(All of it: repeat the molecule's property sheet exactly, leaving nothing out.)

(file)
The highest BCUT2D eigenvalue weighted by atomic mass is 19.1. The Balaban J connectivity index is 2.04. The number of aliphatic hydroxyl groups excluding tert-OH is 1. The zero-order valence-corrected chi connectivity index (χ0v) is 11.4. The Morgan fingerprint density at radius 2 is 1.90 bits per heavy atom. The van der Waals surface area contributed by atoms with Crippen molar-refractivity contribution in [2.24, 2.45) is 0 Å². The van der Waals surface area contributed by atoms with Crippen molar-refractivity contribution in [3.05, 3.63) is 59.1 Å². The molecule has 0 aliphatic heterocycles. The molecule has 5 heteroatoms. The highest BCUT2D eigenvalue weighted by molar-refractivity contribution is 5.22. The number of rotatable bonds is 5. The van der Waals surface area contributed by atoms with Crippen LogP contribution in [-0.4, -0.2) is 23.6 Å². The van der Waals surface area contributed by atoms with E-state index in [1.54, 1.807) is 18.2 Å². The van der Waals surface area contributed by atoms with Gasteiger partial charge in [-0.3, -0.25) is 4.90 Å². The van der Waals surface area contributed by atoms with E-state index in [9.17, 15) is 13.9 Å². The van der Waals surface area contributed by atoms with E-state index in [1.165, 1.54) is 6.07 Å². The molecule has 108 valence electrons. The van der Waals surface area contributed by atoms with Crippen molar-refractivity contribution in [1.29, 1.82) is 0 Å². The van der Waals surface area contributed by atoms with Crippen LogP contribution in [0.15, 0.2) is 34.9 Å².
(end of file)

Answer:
The highest BCUT2D eigenvalue weighted by atomic mass is 19.1. The Balaban J connectivity index is 2.04. The number of aliphatic hydroxyl groups excluding tert-OH is 1. The zero-order valence-corrected chi connectivity index (χ0v) is 11.4. The Morgan fingerprint density at radius 2 is 1.90 bits per heavy atom. The van der Waals surface area contributed by atoms with Crippen molar-refractivity contribution in [2.24, 2.45) is 0 Å². The van der Waals surface area contributed by atoms with Crippen molar-refractivity contribution in [3.05, 3.63) is 59.1 Å². The molecule has 0 aliphatic heterocycles. The molecule has 5 heteroatoms. The highest BCUT2D eigenvalue weighted by molar-refractivity contribution is 5.22. The number of rotatable bonds is 5. The van der Waals surface area contributed by atoms with Crippen LogP contribution in [-0.4, -0.2) is 23.6 Å². The van der Waals surface area contributed by atoms with E-state index in [1.54, 1.807) is 18.2 Å². The van der Waals surface area contributed by atoms with Gasteiger partial charge in [-0.3, -0.25) is 4.90 Å². The van der Waals surface area contributed by atoms with E-state index in [9.17, 15) is 13.9 Å². The van der Waals surface area contributed by atoms with E-state index in [1.165, 1.54) is 6.07 Å². The molecule has 108 valence electrons. The van der Waals surface area contributed by atoms with Crippen molar-refractivity contribution in [1.29, 1.82) is 0 Å². The van der Waals surface area contributed by atoms with Crippen LogP contribution in [0.15, 0.2) is 34.9 Å².